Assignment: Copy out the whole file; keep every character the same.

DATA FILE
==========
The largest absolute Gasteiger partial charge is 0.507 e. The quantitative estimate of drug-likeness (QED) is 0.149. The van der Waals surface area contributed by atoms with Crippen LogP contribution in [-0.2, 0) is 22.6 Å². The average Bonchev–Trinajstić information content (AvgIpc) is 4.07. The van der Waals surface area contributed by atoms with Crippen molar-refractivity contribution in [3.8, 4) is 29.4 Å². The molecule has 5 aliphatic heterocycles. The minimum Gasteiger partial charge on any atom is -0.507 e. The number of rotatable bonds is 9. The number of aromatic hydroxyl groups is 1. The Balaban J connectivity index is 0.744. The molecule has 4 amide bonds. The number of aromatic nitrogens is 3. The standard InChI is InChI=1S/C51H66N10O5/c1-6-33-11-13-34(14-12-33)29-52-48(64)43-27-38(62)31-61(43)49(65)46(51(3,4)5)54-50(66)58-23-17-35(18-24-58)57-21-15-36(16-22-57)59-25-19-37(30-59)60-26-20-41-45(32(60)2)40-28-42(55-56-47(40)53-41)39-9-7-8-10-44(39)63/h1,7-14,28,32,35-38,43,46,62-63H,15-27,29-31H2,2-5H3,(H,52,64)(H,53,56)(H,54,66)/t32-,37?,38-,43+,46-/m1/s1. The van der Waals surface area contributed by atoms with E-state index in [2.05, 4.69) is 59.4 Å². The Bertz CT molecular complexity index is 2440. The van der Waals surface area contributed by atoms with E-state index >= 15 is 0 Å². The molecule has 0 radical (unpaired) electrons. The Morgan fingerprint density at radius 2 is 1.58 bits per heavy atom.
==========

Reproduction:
The largest absolute Gasteiger partial charge is 0.507 e. The quantitative estimate of drug-likeness (QED) is 0.149. The van der Waals surface area contributed by atoms with Crippen LogP contribution in [-0.2, 0) is 22.6 Å². The average Bonchev–Trinajstić information content (AvgIpc) is 4.07. The van der Waals surface area contributed by atoms with Crippen molar-refractivity contribution in [3.8, 4) is 29.4 Å². The molecule has 5 aliphatic heterocycles. The minimum Gasteiger partial charge on any atom is -0.507 e. The number of rotatable bonds is 9. The number of aromatic hydroxyl groups is 1. The Balaban J connectivity index is 0.744. The molecule has 4 amide bonds. The number of aromatic nitrogens is 3. The standard InChI is InChI=1S/C51H66N10O5/c1-6-33-11-13-34(14-12-33)29-52-48(64)43-27-38(62)31-61(43)49(65)46(51(3,4)5)54-50(66)58-23-17-35(18-24-58)57-21-15-36(16-22-57)59-25-19-37(30-59)60-26-20-41-45(32(60)2)40-28-42(55-56-47(40)53-41)39-9-7-8-10-44(39)63/h1,7-14,28,32,35-38,43,46,62-63H,15-27,29-31H2,2-5H3,(H,52,64)(H,53,56)(H,54,66)/t32-,37?,38-,43+,46-/m1/s1. The van der Waals surface area contributed by atoms with E-state index in [2.05, 4.69) is 59.4 Å². The Bertz CT molecular complexity index is 2440. The van der Waals surface area contributed by atoms with E-state index >= 15 is 0 Å². The molecule has 0 radical (unpaired) electrons. The Morgan fingerprint density at radius 2 is 1.58 bits per heavy atom.